Parkinson’s Disease and Specialist Seating

Parkinson’s disease is a neurodegenerative disorder that affects millions of people worldwide. While the physical symptoms of Parkinson’s disease, such as tremors and slowness of movement, are well known, the impact that the disease can have on posture often goes overlooked. Poor posture in individuals with Parkinson’s disease can lead to a range of complications, including pain, contractures, and altered organ function. Specialist seating can help those with Parkinson’s disease maintain optimal posture, promote well-being, and reduce the risk of secondary complications. In this blog, we cover the various postural challenges that can result from Parkinson’s disease and how CareFlex’s specialist seating can help support individuals living with the condition.

Parkinson’s is the fastest-growing neurological condition in the world.1 The lifetime risk of being diagnosed with Parkinson’s disease is 2.7%; this is equivalent to 1 in every 37 people being diagnosed at some point in their lifetime.2

At CareFlex, we are committed to raising awareness of Parkinson’s disease and increasing knowledge about the importance of postural care. Our Clinical Specialist, Rebecca Dunstall, also wanted to share a poem she has written in honour of those with Parkinson’s disease:

Awareness needs to shine bright,

On a community finding their light.

Some find it difficult to balance; others find it difficult to walk,

Some find just sitting comfortably a struggle; it’s time for us to talk.

Posture isn’t just a fancy clinical word; it’s at the core of our health and well-being.

The ability to eat safely, breathe well, interact, and engage will be ever so freeing.

The challenges are there to be overcome,

Together let us get the mission done.

What is Parkinson’s disease?

Parkinson’s disease is a neurodegenerative disorder of the central nervous system that belongs to a group of conditions called movement disorders, in which parts of the brain become progressively damaged over many years.3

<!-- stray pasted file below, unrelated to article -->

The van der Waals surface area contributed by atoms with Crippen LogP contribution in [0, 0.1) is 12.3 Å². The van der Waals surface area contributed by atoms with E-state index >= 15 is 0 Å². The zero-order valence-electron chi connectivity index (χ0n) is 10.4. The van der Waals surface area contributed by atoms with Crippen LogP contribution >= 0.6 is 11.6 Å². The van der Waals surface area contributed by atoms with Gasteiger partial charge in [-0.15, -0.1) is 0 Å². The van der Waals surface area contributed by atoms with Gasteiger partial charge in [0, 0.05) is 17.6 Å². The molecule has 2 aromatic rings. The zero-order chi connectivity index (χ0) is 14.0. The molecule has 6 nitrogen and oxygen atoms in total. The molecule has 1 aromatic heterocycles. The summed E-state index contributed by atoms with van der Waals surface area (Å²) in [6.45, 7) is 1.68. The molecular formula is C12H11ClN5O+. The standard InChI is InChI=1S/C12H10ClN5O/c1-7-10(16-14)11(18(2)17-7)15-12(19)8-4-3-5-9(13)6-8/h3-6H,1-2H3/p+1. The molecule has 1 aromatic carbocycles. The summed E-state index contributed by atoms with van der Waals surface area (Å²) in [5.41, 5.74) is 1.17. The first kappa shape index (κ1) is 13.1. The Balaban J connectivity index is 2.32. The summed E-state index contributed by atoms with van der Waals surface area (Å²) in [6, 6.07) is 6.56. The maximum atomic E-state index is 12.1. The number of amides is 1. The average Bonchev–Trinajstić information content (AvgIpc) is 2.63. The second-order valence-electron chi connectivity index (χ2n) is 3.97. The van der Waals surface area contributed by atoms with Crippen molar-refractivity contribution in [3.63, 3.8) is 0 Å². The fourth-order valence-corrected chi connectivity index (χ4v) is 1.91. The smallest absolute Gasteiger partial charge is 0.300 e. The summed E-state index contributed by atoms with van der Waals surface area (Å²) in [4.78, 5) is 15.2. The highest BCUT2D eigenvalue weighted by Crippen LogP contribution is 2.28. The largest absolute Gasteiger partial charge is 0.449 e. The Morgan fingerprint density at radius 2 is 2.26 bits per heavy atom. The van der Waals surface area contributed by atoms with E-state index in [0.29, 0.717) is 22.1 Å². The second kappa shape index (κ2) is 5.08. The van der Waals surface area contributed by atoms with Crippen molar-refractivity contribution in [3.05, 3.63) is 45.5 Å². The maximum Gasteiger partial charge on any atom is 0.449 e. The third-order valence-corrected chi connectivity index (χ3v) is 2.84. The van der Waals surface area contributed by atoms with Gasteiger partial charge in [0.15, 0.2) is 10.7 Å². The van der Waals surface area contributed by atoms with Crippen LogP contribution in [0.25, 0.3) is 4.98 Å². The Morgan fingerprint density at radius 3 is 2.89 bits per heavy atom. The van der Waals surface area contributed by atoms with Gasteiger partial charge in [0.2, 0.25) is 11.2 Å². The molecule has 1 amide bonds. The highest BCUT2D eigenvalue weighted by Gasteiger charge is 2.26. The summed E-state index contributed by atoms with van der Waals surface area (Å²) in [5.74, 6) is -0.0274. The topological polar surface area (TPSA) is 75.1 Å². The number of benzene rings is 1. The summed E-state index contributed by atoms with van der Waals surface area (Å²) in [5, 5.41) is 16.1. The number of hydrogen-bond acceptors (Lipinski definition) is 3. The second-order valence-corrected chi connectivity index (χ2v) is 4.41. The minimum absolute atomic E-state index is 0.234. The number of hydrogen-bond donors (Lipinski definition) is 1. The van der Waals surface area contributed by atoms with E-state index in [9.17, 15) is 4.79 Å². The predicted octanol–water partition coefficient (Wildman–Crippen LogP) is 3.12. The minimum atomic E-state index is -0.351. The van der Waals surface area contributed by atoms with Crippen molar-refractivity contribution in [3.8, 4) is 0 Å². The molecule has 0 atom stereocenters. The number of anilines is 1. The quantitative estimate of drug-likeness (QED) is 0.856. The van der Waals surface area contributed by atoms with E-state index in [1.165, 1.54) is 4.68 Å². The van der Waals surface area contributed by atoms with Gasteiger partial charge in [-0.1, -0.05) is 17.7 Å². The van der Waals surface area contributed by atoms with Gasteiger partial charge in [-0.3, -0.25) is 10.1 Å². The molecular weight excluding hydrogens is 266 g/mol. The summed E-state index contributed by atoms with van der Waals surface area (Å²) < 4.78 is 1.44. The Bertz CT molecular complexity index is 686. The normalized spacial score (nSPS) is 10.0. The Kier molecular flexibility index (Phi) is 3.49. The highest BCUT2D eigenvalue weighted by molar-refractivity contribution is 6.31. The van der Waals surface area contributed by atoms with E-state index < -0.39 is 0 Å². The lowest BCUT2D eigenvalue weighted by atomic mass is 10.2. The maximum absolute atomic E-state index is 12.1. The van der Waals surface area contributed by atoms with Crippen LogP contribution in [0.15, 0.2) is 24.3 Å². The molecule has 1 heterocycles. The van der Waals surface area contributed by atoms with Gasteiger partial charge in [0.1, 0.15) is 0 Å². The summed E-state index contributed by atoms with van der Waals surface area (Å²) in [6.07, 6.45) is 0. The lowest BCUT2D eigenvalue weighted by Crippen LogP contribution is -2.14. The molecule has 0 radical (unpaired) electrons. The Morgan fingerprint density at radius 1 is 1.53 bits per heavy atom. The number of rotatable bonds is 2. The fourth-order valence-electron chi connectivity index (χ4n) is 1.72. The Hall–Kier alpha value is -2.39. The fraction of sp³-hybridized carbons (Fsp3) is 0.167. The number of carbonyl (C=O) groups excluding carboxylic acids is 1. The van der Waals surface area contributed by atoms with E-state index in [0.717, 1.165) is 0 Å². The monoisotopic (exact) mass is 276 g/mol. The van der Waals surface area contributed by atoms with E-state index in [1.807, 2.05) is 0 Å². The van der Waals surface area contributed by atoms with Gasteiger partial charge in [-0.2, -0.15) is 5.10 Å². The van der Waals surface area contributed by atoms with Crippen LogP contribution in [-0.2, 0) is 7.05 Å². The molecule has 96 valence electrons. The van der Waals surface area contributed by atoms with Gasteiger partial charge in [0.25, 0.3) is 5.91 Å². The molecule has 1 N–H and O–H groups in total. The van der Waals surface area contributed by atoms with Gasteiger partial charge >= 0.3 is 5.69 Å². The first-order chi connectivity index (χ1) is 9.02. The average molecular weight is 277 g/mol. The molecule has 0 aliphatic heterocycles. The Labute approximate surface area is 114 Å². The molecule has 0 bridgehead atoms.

What causes Parkinson’s disease?

Parkinson’s occurs when nerve cells, or neurones, in an area of the brain that controls movement, become impaired and/or die. Normally, these vital neurones produce a brain chemical known as dopamine, which is responsible for transmitting signals between the parts of the brain and nervous system that help control and coordinate body movements.3 Parkinson’s disease can appear when a certain amount of dopamine-producing cells are affected. Individuals with Parkinson’s disease also have problems with producing norepinephrine, which is the main chemical of the sympathetic nervous system. The exact cause of Parkinson’s disease is unknown, but several factors are believed to play a role, including genes, environmental triggers, and Lewy bodies.

What are the signs and symptoms of Parkinson’s disease?

The signs and symptoms of Parkinson’s usually develop gradually and are mild at first. They vary from person to person, but the main one affects physical movement:

  • Tremor–shaking, which usually begins in the hand or arm and is more likely to occur when the limb is relaxed and resting and disappears with voluntary movement and sleep.
  • Bradykinesia (slowness of movement) – where physical movements are much slower than normal, which can make everyday tasks difficult and can result in a distinctive slow, shuffling walk with very small steps. It is associated with difficulties along the whole movement process, from planning to initiation and final execution.
  • Rigidity (muscle stiffness) – stiffness and resistance to movement caused by increased muscle tone, which can make it difficult to move and make facial expressions, and can result in painful muscle cramps (dystonia).
  • Postural instability – typical in the late stages of the disease, resulting in impaired balance and frequent falls.
  • Writing changes – handwriting becomes more difficult, and writing appears small.

Although considered a movement disorder, an individual with Parkinson’s disease can also experience a wide range of other challenges, including:

  • Memory problems
  • Behaviour and mood alterations
  • Cognitive disturbances
  • Alterations in autonomic nervous system function
  • Depression, anxiety, and psychotic symptoms
  • Sleep problems
  • Changes in perception and vision abnormalities

What postural challenges can result from Parkinson’s disease?

A stooped or flexed posture alters head position and increases the risk of a fixed kyphosis